On the coin’s obverse side is the 2003 image of Her Majesty Queen Elizabeth II designed by Canadian artist, Susanna Blunt. In 2003, Susanna’s design of the queen won the national competition for future minted coinage.
From that moment on, Susanna’s image of the queen became the official design for the obverse sign of the Royal Canadian Mint coinage. The queen’s portrait has changed five times since she took the throne in 1952, more recently with her latest portrait in 2015.
The reverse side of the coin features a glorious image of the powerful great horned owl getting ready to swoop down on its prey. Its wings are spread and its claws are ready to grab whatever lay in its path, and its eyes are focused intently on the unseen prey. Also on the reverse side of the coin is the purity of the coin at the top, the weight of the coin at the bottom, and the initials of the artist responsible for the image of the great owl.
What makes this imagery even more magnificent is the frosted design of the owl amidst a textured background. It makes for a striking image that invokes awe. The artist responsible for this design as well as the other three birds within the Birds of Prey series is illustrator Emily Damstra.
The first bird of the series was the peregrine falcon, followed by the bald eagle, and then the red-tailed hawk. All four of the birds are depicted as if they’re in flight with their wings spread, which amplifies the power of these birds of prey.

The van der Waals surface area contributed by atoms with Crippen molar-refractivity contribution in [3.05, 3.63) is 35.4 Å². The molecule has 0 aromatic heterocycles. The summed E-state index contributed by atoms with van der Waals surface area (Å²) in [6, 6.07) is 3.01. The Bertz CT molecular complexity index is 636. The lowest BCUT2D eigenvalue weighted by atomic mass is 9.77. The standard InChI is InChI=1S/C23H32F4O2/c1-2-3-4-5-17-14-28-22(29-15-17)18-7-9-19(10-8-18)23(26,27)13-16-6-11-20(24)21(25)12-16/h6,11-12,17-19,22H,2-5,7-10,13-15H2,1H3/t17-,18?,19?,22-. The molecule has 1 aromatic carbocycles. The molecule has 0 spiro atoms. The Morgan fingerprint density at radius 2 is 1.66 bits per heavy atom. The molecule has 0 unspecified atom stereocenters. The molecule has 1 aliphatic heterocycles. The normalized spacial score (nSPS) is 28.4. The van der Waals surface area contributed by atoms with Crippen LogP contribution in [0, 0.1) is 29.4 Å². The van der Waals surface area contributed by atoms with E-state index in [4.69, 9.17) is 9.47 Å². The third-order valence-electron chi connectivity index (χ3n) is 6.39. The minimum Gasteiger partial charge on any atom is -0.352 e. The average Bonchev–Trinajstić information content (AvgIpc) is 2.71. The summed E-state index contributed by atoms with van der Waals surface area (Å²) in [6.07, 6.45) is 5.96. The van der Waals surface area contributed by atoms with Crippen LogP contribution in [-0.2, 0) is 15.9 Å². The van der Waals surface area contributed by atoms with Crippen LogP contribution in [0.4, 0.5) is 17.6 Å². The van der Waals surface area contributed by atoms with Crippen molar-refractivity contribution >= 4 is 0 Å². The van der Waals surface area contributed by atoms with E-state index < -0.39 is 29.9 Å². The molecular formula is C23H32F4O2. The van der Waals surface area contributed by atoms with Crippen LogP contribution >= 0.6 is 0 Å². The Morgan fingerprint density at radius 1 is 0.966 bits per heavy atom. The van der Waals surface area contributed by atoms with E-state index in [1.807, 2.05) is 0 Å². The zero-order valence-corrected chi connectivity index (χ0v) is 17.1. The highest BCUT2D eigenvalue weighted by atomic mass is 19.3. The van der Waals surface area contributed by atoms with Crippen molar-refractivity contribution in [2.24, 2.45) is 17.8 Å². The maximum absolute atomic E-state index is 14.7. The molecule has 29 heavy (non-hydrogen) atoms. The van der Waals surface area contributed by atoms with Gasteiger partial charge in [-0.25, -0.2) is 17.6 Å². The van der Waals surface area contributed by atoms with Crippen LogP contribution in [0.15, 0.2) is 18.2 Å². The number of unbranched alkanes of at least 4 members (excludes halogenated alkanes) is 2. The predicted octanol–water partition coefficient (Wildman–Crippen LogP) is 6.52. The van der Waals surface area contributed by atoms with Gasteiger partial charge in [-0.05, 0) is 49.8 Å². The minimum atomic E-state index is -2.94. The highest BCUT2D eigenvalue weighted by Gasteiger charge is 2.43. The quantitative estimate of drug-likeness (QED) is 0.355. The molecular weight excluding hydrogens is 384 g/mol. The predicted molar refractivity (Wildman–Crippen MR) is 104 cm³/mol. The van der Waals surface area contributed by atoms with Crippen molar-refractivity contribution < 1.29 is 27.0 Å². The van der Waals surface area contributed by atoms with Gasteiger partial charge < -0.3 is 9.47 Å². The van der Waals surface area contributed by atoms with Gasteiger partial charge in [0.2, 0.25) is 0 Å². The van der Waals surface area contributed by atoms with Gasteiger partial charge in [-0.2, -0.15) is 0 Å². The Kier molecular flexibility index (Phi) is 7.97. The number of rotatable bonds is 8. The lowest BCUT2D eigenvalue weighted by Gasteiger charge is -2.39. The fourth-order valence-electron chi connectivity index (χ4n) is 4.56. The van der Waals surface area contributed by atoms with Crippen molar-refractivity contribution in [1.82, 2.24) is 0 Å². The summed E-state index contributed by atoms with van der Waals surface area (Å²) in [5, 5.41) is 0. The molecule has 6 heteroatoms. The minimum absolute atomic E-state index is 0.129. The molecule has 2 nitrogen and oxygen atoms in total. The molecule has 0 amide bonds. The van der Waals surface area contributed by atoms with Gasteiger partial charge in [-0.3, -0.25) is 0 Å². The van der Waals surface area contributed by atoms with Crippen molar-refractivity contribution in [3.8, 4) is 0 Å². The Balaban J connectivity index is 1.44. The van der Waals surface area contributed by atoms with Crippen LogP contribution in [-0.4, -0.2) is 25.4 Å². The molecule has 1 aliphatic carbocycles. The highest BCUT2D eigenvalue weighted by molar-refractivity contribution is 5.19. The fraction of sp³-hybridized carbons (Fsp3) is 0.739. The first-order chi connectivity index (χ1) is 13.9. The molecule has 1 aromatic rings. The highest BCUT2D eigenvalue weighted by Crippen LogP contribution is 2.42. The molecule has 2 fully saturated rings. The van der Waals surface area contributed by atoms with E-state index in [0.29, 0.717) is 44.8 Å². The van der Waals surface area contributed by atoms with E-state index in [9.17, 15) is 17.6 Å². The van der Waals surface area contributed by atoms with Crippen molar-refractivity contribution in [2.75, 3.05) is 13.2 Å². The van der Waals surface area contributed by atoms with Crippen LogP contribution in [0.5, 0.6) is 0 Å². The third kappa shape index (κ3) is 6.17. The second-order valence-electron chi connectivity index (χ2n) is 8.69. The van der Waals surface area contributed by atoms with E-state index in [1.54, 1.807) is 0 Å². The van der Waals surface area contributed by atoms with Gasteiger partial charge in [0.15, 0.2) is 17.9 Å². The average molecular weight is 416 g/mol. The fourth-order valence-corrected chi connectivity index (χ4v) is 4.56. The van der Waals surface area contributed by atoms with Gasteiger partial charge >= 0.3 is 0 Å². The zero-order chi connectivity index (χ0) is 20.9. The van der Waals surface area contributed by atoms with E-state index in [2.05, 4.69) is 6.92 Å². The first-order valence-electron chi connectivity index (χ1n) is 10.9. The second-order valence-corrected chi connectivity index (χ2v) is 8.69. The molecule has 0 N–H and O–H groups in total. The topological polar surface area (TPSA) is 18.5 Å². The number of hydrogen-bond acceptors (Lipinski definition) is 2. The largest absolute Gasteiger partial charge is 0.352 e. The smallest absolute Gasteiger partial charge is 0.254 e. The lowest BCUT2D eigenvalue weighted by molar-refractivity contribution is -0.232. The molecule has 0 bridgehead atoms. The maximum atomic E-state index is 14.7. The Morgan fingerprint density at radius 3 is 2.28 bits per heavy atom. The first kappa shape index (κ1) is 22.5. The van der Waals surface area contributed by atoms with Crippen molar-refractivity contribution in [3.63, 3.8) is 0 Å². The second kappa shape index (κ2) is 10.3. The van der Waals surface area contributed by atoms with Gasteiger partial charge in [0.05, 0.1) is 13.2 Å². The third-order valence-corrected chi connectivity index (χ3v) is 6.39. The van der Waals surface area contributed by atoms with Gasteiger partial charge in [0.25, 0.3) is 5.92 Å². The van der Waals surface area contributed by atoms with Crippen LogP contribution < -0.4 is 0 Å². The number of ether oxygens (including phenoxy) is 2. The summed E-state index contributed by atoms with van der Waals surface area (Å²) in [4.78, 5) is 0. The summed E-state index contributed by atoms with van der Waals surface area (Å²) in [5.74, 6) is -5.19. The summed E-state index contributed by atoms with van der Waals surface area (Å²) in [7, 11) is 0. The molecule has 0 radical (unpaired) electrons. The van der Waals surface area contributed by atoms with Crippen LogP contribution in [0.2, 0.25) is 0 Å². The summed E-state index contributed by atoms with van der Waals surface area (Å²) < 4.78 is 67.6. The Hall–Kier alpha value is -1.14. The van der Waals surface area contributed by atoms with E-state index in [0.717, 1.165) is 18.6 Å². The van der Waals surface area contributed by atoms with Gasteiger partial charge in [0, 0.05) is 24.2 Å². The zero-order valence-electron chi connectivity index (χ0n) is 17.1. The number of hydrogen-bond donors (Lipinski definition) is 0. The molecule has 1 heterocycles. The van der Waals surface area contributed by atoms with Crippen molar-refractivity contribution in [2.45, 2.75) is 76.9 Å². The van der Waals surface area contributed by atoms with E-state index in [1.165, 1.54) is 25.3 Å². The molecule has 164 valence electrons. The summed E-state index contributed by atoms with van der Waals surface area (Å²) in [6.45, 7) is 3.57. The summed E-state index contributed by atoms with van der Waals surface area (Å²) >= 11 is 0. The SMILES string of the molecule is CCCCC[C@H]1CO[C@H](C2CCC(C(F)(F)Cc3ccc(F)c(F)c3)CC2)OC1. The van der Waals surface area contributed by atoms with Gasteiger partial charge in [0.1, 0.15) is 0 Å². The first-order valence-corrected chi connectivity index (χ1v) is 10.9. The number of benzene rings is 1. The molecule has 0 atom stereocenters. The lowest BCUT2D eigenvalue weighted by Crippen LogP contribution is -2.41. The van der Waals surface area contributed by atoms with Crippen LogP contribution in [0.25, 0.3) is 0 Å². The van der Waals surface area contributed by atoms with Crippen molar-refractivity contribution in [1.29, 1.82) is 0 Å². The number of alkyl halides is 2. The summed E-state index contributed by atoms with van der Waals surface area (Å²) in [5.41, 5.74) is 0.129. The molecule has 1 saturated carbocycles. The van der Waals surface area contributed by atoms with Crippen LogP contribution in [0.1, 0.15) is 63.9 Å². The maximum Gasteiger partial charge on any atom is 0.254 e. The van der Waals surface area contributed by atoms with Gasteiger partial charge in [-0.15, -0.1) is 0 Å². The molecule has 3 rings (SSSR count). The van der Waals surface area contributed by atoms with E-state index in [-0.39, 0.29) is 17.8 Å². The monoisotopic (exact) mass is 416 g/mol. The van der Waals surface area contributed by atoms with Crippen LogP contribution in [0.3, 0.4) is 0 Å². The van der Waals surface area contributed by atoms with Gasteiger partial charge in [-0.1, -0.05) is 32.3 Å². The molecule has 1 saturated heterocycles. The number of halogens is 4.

Great Horned Owl History
The great horned owl is known as a powerful predator capable of taking down not only mice and rabbits, but even birds and mammals larger than itself. It resides pretty much anywhere in North America, Central America, and South America. This graceful bird is highly-adaptable with the ability to survive anywhere—the desert, your backyard, in the big city, within the depths of forestry—anywhere its majestic wings will take it.
And interestingly, the talons of the great horned owl are so strong that it would take up to 28 pounds of force to attempt opening. Its “death grip” is said to have the ability to literally sever the spine of prey larger than itself, including raptors. The owl’s feathers look luxuriously soft, and that’s because they are. The softness of its majestic feathers allow it to fly quietly through the night without detection from its prey.